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Review: Frenetic pace proves frightening in Theater Emory’s “Grim, Grimmer, Grimmest”

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Cody Read and Jessi Ennis in "Grim, Grimmer, Grimmest." (Photo by Scott Wile)

Maybe it’s something in the air, but a few weeks after Halloween, bloodletting is the rage at several local theater companies. Besides the new “Wolves” at Actor’s Express, Theater Emory is offering “Grim, Grimmer, Grimmest: Tales of a Precarious Nature,” running through November 18 at the Mary Gray Munroe Theater.

Originally developed as part of the company’s 2011 “Brave New World” series, the project is based in part on “Nursery and Household Tales” by brothers Jacob and Wilhelm Grimm. “Grim, Grimmer, Grimmest” is not for the easily disturbed, with multiple tales of death and evil. It’s also, alas, not for those who enjoy traditional, linear theater.

With a rather minimal set, save for a swing and backdrop doubling as a forest and the outside of a castle, director Janice Akers and her sizable cast weave their way through a number of sinister stories, each with something of an individual, modern take. First up is the tale of an unfortunate family involving a man, his second wife and his young son’s ultimate and strange demise.

After a promising opening, the show starts to unravel. It becomes almost ADD theater. The segments come fast and furious. One ends, another begins and, because the same actors are involved in almost every scene, they virtually run together. Akers is a fine director with a firm rein, but here she seems undone by the tone.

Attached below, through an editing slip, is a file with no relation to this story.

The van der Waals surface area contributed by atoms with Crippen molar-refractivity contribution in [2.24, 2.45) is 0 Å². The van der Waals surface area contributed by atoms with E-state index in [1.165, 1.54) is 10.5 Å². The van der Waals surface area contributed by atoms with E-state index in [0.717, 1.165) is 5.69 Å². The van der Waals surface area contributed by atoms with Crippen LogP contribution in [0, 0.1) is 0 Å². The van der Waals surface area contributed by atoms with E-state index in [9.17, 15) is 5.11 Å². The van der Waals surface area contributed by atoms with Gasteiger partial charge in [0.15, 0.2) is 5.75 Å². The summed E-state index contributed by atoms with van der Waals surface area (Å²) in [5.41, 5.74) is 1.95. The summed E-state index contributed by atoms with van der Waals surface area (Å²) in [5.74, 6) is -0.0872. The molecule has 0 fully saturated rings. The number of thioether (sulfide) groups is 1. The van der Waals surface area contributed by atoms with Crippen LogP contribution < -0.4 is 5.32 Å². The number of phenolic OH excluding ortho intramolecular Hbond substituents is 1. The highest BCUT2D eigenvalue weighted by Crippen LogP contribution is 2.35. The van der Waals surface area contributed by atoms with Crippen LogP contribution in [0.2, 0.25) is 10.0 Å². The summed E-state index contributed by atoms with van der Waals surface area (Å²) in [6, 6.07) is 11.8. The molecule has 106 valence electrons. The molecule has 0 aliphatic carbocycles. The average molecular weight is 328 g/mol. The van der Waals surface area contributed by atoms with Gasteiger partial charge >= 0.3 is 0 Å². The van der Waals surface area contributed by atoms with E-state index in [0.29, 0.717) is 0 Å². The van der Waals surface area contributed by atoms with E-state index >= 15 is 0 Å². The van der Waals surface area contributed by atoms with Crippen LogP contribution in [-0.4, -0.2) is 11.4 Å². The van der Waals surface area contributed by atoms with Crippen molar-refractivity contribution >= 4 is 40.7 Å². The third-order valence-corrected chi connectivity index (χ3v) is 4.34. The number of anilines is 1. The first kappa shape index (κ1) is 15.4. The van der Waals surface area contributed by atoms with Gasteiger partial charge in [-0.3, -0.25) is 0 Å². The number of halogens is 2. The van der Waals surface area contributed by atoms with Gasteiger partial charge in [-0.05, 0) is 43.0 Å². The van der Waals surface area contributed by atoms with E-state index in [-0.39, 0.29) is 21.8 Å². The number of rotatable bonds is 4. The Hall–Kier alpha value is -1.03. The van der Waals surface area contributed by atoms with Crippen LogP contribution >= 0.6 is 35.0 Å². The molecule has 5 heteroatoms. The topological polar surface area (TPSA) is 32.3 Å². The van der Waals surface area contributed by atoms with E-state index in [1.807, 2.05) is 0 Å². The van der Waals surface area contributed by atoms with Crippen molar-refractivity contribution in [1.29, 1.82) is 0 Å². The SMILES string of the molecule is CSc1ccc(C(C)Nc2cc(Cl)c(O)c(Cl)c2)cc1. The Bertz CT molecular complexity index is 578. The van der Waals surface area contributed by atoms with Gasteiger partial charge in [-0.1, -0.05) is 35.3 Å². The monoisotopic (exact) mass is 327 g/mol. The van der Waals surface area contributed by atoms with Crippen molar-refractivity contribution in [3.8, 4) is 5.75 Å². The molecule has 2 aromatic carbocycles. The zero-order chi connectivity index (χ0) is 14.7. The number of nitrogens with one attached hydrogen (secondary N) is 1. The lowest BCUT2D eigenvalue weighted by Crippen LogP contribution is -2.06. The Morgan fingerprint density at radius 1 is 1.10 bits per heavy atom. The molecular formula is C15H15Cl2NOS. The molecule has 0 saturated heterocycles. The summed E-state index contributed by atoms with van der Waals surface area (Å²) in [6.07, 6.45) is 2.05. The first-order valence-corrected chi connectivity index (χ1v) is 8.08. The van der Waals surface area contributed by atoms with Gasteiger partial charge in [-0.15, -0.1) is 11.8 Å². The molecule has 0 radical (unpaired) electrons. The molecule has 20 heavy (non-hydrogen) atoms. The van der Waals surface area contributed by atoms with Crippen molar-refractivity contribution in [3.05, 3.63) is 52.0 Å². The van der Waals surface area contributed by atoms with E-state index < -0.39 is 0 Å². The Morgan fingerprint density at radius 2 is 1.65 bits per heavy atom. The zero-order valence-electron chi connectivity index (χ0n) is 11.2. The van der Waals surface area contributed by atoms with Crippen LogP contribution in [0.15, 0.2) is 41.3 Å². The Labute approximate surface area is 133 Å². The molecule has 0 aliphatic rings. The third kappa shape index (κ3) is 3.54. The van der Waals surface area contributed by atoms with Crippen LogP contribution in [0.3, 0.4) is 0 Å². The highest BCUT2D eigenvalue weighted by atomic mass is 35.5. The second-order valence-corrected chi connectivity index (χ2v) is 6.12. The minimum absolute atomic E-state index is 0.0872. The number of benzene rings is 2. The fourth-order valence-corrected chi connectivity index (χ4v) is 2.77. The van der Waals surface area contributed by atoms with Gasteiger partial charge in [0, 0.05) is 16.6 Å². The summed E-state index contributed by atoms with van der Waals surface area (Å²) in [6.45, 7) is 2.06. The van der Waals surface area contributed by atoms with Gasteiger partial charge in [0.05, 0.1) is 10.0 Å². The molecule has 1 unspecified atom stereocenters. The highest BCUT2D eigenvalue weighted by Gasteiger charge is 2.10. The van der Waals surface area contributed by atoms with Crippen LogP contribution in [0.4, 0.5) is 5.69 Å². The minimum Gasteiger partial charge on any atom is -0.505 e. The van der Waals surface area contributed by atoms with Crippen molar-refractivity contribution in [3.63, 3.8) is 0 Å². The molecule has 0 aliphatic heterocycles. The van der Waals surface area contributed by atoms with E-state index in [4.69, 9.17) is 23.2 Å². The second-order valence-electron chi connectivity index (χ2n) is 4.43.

It’s easy to see why she and the troupe would be attracted to this theatrically. It’s juicy material — cannibalism, bad parenting and deaths, with fairy-tale elements mixed in — and in many of the stories the characters have to wrestle not only with outside forces but with themselves.

Akers creates plenty of mood, such as fog on stage and some nifty visual and sound effects, but the endeavor as a whole comes across as clumsy and often incomprehensible. Separating the stories, or at least staging them at less of a breakneck pace, would have made them easier to digest. As it is, there’s little fun to be had here.

The ensemble comprises five professional actors, among them Cynthia Barrett (Corporate Woman), Ken Hornbeck (Manhattan Businessman) and Lynna Schmidt (Manhattan Woman), and nine student performers. The acting is a mixed bag, as the younger performers don’t quite have the stage presence of their seasoned counterparts. Because the cast is so large, many of the younger members make little impression. One who does is Emma Calabrese, who plays Marlinchen Goth Girl and is a match for the material.

The play has a short run — just two weekends — and it might have been better served during the actual Halloween season. For now, it’s better to wait for Theater Emory’s version of “The Cherry Orchard,” coming this spring and directed by Tim McDonough. “Grim, Grimmer, Grimmest” is frightening all right, but not in the right way.

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